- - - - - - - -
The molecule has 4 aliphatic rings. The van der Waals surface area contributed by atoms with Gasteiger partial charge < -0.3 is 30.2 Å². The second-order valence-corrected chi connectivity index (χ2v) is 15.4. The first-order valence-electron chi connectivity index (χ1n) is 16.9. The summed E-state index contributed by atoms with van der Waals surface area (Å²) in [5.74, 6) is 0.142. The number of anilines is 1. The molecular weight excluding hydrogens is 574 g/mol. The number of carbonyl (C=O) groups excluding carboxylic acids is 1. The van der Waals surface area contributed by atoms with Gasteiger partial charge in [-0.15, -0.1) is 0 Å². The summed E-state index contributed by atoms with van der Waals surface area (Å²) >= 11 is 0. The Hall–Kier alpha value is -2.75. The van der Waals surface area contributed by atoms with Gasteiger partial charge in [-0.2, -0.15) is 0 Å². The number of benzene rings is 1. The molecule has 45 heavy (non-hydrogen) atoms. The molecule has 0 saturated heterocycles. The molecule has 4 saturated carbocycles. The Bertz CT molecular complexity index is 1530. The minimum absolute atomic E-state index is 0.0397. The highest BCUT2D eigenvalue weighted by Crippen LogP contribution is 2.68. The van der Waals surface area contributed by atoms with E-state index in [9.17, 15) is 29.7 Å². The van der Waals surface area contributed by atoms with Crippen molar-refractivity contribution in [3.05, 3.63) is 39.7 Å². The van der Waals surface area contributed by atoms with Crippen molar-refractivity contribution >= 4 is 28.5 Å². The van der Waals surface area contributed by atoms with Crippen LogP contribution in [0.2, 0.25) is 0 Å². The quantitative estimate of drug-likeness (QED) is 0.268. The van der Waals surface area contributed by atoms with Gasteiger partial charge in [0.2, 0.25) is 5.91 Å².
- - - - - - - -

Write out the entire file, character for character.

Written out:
The molecule has 4 aliphatic rings. The van der Waals surface area contributed by atoms with Gasteiger partial charge < -0.3 is 30.2 Å². The second-order valence-corrected chi connectivity index (χ2v) is 15.4. The first-order valence-electron chi connectivity index (χ1n) is 16.9. The summed E-state index contributed by atoms with van der Waals surface area (Å²) in [5.74, 6) is 0.142. The number of anilines is 1. The molecular weight excluding hydrogens is 574 g/mol. The number of carbonyl (C=O) groups excluding carboxylic acids is 1. The van der Waals surface area contributed by atoms with Gasteiger partial charge in [-0.15, -0.1) is 0 Å². The summed E-state index contributed by atoms with van der Waals surface area (Å²) >= 11 is 0. The Hall–Kier alpha value is -2.75. The van der Waals surface area contributed by atoms with Gasteiger partial charge in [-0.2, -0.15) is 0 Å². The number of benzene rings is 1. The molecule has 45 heavy (non-hydrogen) atoms. The molecule has 0 saturated heterocycles. The molecule has 4 saturated carbocycles. The Bertz CT molecular complexity index is 1530. The minimum absolute atomic E-state index is 0.0397. The highest BCUT2D eigenvalue weighted by Crippen LogP contribution is 2.68. The van der Waals surface area contributed by atoms with E-state index in [9.17, 15) is 29.7 Å². The van der Waals surface area contributed by atoms with Crippen molar-refractivity contribution in [3.05, 3.63) is 39.7 Å². The van der Waals surface area contributed by atoms with Crippen molar-refractivity contribution >= 4 is 28.5 Å². The van der Waals surface area contributed by atoms with Crippen LogP contribution in [0.2, 0.25) is 0 Å². The quantitative estimate of drug-likeness (QED) is 0.268. The van der Waals surface area contributed by atoms with Gasteiger partial charge in [0.2, 0.25) is 5.91 Å².